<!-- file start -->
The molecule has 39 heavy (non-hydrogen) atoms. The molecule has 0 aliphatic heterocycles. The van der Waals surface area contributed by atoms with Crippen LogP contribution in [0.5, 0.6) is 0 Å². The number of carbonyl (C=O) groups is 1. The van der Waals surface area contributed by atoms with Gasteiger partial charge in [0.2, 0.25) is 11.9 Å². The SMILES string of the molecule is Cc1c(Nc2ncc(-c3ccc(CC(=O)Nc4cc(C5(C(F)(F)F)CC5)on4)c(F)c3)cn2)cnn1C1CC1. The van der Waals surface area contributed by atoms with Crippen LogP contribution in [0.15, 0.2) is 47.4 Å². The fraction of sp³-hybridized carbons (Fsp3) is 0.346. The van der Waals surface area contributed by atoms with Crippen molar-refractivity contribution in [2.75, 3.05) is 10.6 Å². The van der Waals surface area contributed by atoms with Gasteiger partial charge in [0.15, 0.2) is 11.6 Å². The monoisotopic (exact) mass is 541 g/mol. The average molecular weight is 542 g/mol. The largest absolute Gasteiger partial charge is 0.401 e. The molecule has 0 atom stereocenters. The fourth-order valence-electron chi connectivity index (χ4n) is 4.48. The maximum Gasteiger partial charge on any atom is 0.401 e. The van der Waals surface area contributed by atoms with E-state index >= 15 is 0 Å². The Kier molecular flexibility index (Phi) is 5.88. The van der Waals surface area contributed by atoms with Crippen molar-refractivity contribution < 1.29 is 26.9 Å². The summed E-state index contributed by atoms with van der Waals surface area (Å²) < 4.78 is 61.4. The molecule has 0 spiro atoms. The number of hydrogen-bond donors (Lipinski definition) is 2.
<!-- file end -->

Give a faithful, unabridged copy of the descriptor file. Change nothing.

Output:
The molecule has 39 heavy (non-hydrogen) atoms. The molecule has 0 aliphatic heterocycles. The van der Waals surface area contributed by atoms with Crippen LogP contribution in [0.5, 0.6) is 0 Å². The number of carbonyl (C=O) groups is 1. The van der Waals surface area contributed by atoms with Gasteiger partial charge in [0.2, 0.25) is 11.9 Å². The SMILES string of the molecule is Cc1c(Nc2ncc(-c3ccc(CC(=O)Nc4cc(C5(C(F)(F)F)CC5)on4)c(F)c3)cn2)cnn1C1CC1. The van der Waals surface area contributed by atoms with Crippen LogP contribution in [0.15, 0.2) is 47.4 Å². The fraction of sp³-hybridized carbons (Fsp3) is 0.346. The van der Waals surface area contributed by atoms with Crippen molar-refractivity contribution in [2.75, 3.05) is 10.6 Å². The van der Waals surface area contributed by atoms with Gasteiger partial charge in [0.15, 0.2) is 11.6 Å². The monoisotopic (exact) mass is 541 g/mol. The average molecular weight is 542 g/mol. The largest absolute Gasteiger partial charge is 0.401 e. The molecule has 0 atom stereocenters. The fourth-order valence-electron chi connectivity index (χ4n) is 4.48. The maximum Gasteiger partial charge on any atom is 0.401 e. The van der Waals surface area contributed by atoms with E-state index >= 15 is 0 Å². The Kier molecular flexibility index (Phi) is 5.88. The van der Waals surface area contributed by atoms with Crippen molar-refractivity contribution < 1.29 is 26.9 Å². The summed E-state index contributed by atoms with van der Waals surface area (Å²) < 4.78 is 61.4. The molecule has 0 spiro atoms. The number of hydrogen-bond donors (Lipinski definition) is 2.